Know Your Protein


Proteins are one of the most important nutrients required by the body and should be supplied through diet. The adequacy of protein in the diet is an important measure of adequacy & quality of a diet.

Why do we need Proteins?

Proteins are vital to the living process & carryout a wide range of functions essential for the sustenance of life.

  1. Helps in growth & development
  2. Important constituent of cells and tissues of the body
  3. Important component of muscles, body fluids, enzymes and hormones
  4. Repairs wear and tear of tissue as a body building material
  5. As antibodies, helps the body to defend against infections.

What is Biological value?

The biological value of protein is defined as the percentage of absorbed protein retained by the body. If the absorbed protein from any food is retained and utilized well, then that foods gives high biological value protein. If the retention of absorbed proteins is less, then that food gives proteins of low biological value.

How to get enough proteins in your diet?

Consumption of 6 servings of protein rich foods in a day’s menu will make the diet rich in proteins. When requirement of proteins is increased than normalcy, high biological value proteins will be more helpful.

Proteins of high biological value:

  1. Egg
  2. Chicken Meat
  3. Sea foods like fish, prawns, crab
  4. Milk & milk products – Milk, curd,  milk powder, milk sweets, paneer, cheese, ice cream


Proteins of low biological value:

  1. Cereals : Rice, Wheat, Ragi, Maida, Whole wheat flour, Maize, Rava, Vermicilli, Puffed rice, Rice flakes.
  2. Pulses & Legumes : Toor dhal, Bengal gram, Black gram, Cow pea, Green gram, Horse gram, Kesari dhal, Lentils, Peas, Rajmah, Soyabean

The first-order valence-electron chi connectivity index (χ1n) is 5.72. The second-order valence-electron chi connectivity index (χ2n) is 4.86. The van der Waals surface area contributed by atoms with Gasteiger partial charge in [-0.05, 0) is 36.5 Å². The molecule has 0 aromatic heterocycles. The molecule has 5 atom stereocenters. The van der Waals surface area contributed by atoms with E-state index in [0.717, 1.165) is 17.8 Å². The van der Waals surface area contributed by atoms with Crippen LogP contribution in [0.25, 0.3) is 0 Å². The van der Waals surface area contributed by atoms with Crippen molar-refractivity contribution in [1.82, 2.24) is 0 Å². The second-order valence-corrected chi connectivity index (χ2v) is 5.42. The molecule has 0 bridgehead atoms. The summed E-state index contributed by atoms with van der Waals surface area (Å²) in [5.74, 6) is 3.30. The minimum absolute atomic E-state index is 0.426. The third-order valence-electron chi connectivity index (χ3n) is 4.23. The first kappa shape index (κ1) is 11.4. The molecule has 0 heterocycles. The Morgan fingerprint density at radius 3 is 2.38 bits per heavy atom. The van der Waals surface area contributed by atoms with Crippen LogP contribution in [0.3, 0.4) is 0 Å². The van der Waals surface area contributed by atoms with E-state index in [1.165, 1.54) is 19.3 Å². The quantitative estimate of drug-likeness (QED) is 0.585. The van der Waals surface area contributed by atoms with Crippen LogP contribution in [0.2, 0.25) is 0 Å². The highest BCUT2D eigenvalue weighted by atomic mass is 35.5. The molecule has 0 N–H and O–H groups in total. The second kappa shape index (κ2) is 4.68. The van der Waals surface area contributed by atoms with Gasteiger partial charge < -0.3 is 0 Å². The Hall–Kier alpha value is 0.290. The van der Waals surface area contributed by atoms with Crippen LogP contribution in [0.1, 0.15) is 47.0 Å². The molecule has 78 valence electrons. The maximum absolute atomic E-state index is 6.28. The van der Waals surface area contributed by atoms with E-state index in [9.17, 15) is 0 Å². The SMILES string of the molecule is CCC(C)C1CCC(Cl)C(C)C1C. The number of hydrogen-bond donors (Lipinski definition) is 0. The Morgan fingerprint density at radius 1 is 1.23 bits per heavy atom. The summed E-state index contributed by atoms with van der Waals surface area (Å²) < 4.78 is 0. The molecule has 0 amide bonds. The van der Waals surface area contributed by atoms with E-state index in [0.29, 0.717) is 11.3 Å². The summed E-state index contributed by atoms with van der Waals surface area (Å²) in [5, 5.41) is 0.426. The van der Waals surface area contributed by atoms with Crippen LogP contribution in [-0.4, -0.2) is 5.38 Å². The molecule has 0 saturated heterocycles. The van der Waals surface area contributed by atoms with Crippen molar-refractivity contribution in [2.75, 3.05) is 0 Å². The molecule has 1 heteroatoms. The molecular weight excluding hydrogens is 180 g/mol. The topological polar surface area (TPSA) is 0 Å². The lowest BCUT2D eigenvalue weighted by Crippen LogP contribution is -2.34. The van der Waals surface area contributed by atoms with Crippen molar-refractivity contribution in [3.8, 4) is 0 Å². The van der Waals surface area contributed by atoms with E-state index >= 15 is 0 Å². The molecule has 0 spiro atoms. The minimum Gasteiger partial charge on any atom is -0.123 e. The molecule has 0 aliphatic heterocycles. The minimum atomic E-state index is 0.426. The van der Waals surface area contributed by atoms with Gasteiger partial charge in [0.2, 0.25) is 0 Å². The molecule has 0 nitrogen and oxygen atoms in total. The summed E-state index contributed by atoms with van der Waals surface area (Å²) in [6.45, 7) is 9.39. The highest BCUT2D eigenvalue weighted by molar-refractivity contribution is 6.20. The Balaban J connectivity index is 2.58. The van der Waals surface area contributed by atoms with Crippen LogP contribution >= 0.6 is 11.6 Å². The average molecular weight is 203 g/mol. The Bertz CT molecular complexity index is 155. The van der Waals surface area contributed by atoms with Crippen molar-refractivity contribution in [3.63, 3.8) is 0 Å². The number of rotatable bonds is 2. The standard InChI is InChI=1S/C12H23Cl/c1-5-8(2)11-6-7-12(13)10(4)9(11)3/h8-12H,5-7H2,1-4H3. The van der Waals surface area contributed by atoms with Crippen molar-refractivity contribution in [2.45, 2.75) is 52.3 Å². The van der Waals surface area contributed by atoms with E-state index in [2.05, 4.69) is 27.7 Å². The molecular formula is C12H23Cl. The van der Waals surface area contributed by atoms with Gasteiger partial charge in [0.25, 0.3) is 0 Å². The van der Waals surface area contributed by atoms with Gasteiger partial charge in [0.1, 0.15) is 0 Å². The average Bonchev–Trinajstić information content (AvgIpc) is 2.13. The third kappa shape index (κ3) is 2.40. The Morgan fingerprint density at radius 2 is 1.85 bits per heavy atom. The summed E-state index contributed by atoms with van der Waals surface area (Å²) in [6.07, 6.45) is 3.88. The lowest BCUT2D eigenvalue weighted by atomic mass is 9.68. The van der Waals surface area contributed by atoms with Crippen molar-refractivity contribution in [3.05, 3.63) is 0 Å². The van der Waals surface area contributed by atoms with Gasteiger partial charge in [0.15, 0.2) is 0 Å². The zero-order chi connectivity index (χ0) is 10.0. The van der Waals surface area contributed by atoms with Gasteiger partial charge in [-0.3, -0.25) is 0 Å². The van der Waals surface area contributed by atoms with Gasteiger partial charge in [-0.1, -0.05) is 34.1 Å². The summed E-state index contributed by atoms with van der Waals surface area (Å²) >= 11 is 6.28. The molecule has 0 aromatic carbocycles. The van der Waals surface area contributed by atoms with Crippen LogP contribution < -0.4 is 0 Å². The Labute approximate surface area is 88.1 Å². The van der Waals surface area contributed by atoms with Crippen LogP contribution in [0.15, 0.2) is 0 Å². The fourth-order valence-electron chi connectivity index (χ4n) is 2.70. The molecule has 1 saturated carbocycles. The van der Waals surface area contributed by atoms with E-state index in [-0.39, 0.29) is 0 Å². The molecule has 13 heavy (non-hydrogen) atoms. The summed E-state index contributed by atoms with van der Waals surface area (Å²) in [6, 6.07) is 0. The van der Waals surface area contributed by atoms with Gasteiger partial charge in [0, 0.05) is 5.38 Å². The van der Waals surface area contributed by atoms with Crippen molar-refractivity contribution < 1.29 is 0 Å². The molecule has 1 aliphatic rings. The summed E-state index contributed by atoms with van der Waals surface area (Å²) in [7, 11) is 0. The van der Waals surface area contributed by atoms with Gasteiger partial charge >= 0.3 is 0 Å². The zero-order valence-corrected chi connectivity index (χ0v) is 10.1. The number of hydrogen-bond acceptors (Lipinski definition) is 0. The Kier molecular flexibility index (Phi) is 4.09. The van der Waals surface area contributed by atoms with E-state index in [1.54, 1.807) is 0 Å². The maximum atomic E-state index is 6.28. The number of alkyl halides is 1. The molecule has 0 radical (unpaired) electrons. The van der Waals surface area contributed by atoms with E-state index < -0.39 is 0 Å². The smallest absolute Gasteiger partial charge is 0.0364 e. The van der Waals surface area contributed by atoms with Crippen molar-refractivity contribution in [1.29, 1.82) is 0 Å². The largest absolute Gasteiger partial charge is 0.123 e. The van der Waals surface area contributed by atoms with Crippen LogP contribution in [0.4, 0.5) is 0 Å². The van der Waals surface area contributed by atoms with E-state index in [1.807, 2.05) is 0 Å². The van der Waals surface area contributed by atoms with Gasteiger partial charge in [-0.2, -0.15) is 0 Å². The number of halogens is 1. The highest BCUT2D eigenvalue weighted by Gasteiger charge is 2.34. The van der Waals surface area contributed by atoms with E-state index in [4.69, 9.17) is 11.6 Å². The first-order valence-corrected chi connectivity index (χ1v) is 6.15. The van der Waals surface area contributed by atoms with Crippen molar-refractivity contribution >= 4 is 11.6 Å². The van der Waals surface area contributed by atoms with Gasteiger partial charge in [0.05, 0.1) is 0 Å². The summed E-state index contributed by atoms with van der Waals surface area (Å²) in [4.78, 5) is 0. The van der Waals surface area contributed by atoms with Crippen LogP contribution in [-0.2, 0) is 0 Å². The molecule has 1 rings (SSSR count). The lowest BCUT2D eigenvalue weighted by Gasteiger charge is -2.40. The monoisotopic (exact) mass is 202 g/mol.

1. A combination of cereal & pulse in the ratio 4:1 has been found to give good quality complete  proteins.
    2. Sprouted pulses have more proteins than unsprouted pulses & is easily digestible
  3. Nuts & Oil Seeds : Cashew, Almonds, Pista, Gingelli, Groundnuts, Walnuts
  4. Mushroom.
  5. Others: Acalypha indica (Kuppigida), Amaranthus paniculatus (Rajagira leaves), Drumstick leaves, Sesbania grandiflora (Agase), Solanum nigrum (Ganika), Parsley, Jack fruit seed, wood apple, Solanum torvum (Sondekai) also have proteins in them.


Proteins also provide energy, 1g of protein gives 4.2 K.Cal. If the diet does not contain adequate carbohydrates & fats to provide energy, dietary protein may be broken down to provide energy which is a wasteful way of using proteins. Hence, diet should contain adequate carbohydrate & fats to provide energy so that the proteins in the diet are most economically used to fulfill other functions essential to life.


Some Recipes Rich in Protein:

  1. Idly, dosa.
  2. Kitchadi / Pongal
  3. Paneer mutter masala.
  4. Peas pulav
  5. Soya Chunks (Meal Maker) curry.
  6. Pepper Mushroom
  7. Malt
  8. Soya bean curry, soy milk
  9. Nuts chikki*
  10. Pesarattu * (Sweet poli with moong dhal)
  11. Modhagam*
  12. Rice flakes Kheer*
  13. Basandhi*, Rasagulla*, Rasmalai*.
  14. Oats with milk
  15. Egg Fried Rice, Egg curry, Omlette
  16. Roasted organ meats (Liver, Kidney)
  17. Tandoor / Grilled Chicken and Fish

*Not recommended for diabetics

.“Thy Food is Thy Medicine”